It may be surprising for some to learn that while cremation has been traced back to the Stone Age, it has a relatively short history in the West and the United States. Today, cremation has exceeded traditional burial in popularity in the U.S. Here is a quick look at the history of cremation:
Original evidence of cremation has been traced to the Stone Age, dating from about 3,000 BC. Artifacts found indicate that cremation spread across Northern Europe and into Western Russia during this period.
As the world moved into the Bronze Age from about 2500 BC to 1000 BC, the popularity of cremations continued to spread.
They moved northward through the British Isles and Ireland and southwest to Spain and Portugal. Cemeteries containing cremains dated back to Hungary and Italy during this time.
Cremations gained widespread acceptance in Greece and the region as many warriors died in battle. The government encouraged cremation for expedience and health reasons. Increasingly elaborate ceremonies also took place during this time. The popularity of the practice continued through Roman times. It was here cremains began being stored in more decorative urns and placed in elaborate columned buildings.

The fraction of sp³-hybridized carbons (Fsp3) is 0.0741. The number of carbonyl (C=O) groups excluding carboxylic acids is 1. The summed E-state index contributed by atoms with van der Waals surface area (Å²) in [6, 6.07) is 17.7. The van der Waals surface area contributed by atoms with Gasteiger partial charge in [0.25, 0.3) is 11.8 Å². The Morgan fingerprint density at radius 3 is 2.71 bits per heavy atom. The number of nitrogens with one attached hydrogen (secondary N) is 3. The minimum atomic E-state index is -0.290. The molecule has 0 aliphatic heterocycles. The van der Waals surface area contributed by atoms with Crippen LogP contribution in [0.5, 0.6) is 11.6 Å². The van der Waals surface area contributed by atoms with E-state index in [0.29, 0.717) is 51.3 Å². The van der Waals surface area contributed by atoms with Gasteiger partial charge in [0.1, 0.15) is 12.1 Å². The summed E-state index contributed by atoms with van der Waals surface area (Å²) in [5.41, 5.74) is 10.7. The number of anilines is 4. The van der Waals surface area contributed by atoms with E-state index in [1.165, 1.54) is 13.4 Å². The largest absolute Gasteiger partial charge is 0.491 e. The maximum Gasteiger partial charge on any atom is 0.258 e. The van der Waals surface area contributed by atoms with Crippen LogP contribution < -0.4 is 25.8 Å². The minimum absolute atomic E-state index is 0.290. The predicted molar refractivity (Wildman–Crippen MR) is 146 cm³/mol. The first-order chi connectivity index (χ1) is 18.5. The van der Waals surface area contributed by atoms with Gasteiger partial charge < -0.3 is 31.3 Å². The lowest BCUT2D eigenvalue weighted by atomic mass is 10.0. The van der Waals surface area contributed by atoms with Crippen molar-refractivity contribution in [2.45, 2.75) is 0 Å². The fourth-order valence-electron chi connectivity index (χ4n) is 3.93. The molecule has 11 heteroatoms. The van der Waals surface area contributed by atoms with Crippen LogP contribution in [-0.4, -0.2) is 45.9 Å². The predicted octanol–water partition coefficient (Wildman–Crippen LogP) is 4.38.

While popular in Rome, early Christians and Jews avoided cremation for religious beliefs. Cremation fell out of favor with Constantine’s conversion to Christianity in about 400 AD.
Modern Cremation in the West
Cremation entered the Modern Age with the invention of an efficient chamber to cremate bodies in 1873. By 1874, the first Cremation Society was formed in England and the practice grew popular again in England and Germany.
The first crematory was built in the United States in Washington, Pennsylvania in 1876. The second one was opened 8 years later in Lancaster, PA. Cremation popularity was fueled by health concerns surrounding early cemeteries, and by 1900 there were 20 crematories in the U.S. – many in the Midwest.
However, the rapid rise in the acceptance of cremations has been even more recent. In 1975, for example, there were about 1,500 crematories, accounting for about 25% of all deaths. By 1999, the crematories doubled to 3,000 and cremations replaced traditional burials in popularity, accounting for 54%.
Today, the number of cremations continues to grow. Versatility, cost, and acceptance have played large roles in the growing popularity of the process. If you have questions or would like to know more, please feel free to contact the Cremation Society of Greater Cincinnati. We would be proud to assist you.